Conclusions of Session: Best cases, methodologies and tools towards integrated prevention-preparedness-response approaches into DRR strategies

The first day focused on best cases, methodologies and tools towards integrated risk management approaches. Experts presented the practical application of state-of-the-art tools used in disaster risk prevention. Presentations can be found here.

A quick introduction of the Swiss tool RiskPlan was given by Jakob Hörl (FVA, Germany) and showed the wide ranging application in geographic and thematic terms, as well as general benefits to stimulate a risk dialogue between stakeholder groups and involved agencies. The potential application and usage within the RECIPE project were outlined and discussed.

The century-long history and culture of Dutch flood risk management was illustrated vividly by Michael van Buren (Wageningen University & Research, Netherlands). Current and new developments of flood risk prevention policies and integration of climate change impacts (i.e. sea level rise) were shown to combine important insights from social research, such as decreasing risk awareness in society due to successful hazard prevention, and the potential for nature-based solutions (e.g. Room for the River – Program). A recently much sought-after report (“A nature-based future for the Netherlands in 2120”) that envisions the Netherlands in 2120 was presented and showed how scientific knowledge across different disciplines can be translated into compelling narratives to stimulate public discussions and dialogue.

A similarly long history of living with risk originating from natural hazard processes exists in Switzerland and was presented by Frank Krumm (Institute for Snow and Avalanche Research, Switzerland). There, almost any place is exposed to natural hazard processes due to the mountainous geomorphology of the country. A nation-wide comprehensive avalanche risk monitoring system has been constructed and allows authorities to take well informed decisions for risk planning. It was emphasized that such a system requires substantial financial and technological resources to be set up and maintained, which can only be long-lasting if it is accepted by the general public and policy. Regarding natural hazard processes, Switzerland is probably one of the leading countries in Europe.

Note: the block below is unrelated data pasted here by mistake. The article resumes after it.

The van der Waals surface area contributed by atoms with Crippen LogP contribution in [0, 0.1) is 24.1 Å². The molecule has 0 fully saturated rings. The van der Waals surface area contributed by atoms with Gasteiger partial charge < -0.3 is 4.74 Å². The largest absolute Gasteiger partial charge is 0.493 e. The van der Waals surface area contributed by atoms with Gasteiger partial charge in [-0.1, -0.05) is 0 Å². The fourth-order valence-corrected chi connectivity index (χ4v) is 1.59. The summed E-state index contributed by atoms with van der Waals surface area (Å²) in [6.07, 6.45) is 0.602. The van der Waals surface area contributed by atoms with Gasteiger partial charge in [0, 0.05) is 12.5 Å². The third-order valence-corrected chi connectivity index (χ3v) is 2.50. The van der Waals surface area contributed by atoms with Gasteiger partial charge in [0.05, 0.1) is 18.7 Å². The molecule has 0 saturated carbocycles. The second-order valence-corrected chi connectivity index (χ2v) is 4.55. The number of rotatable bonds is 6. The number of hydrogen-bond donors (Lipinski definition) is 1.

The challenges of integrated wildfire management were highlighted by Laurent Alfonso (General Directorate of Civil Protection and Crisis Management, France), who coordinated a fire fighting assistance deployment in the tropical forests of Bolivia. The complex interactions with local authorities, as well as limited capacities and infrastructure showed common challenges that were aggravated by high air temperatures and limited visibility due to ferquent smoke cover.

The innovative tool MAPRI connects flood risk mapping with actual and forecasted weather data and allows to identify critical infrastructure in affected areas. It was introduced by Eva Crego (Catalan Water Agency, Catalonia). Through the provision of unprecedented real-time information the tool has helped to evacuate areas and building at risk in several cases in Catalonia.

The FIRE-IN project strengthened cooperation and exchange of European fire and rescue services through the application of faster and cheaper access to state-of-the-art technology for the whole of Europe.

The ANYWHERE project was demonstrated by Cristina Vicente (General Directorate of Civil Protection, Catalonia) and Daniel Sempere (Center of Applied Research in Hydrometeorology, Catalonia). It empowers exposed institutions and citizens enhancing their preparedness and ability to respond to extreme and high impact weather events and climate change induced emergencies. Within the project 31 partner organisations across 12 countries integrate the main scientific and technological advancements of past decades into an operational platform. The main aim to translate meteorological forecasts into advanced impact-based multi-hazard forecasts before the events occurs and allow emergency managers and first responders to do a better job.

A visit of the Catalan Emergency Center housed in the basement of Home Affairs Department of the Government of Catalonia rounded off the presentations and was conducted by Sergio Delgado (General Directorate of Civil Protection, Catalonia).

European Union Civil Protection and Humanitarian Aid
Forest Science and Technology Centre of Catalonia
Pau Costa Foundation
General Directorate of Civil Protection, Government of Catalonia
Forest Research Institute of Baden-Wuerttemberg
CIMA Research Foundation
Austrian Research Centre for Forest, Natural Hazards and Landscape
Institute of Cartography and Geology of Catalonia
Instituto Superior de Agronomia

Project Coordination Office

CTFC - Forest Policy and Risk Governance
Office: (+34) 973 481 752
Extension: 312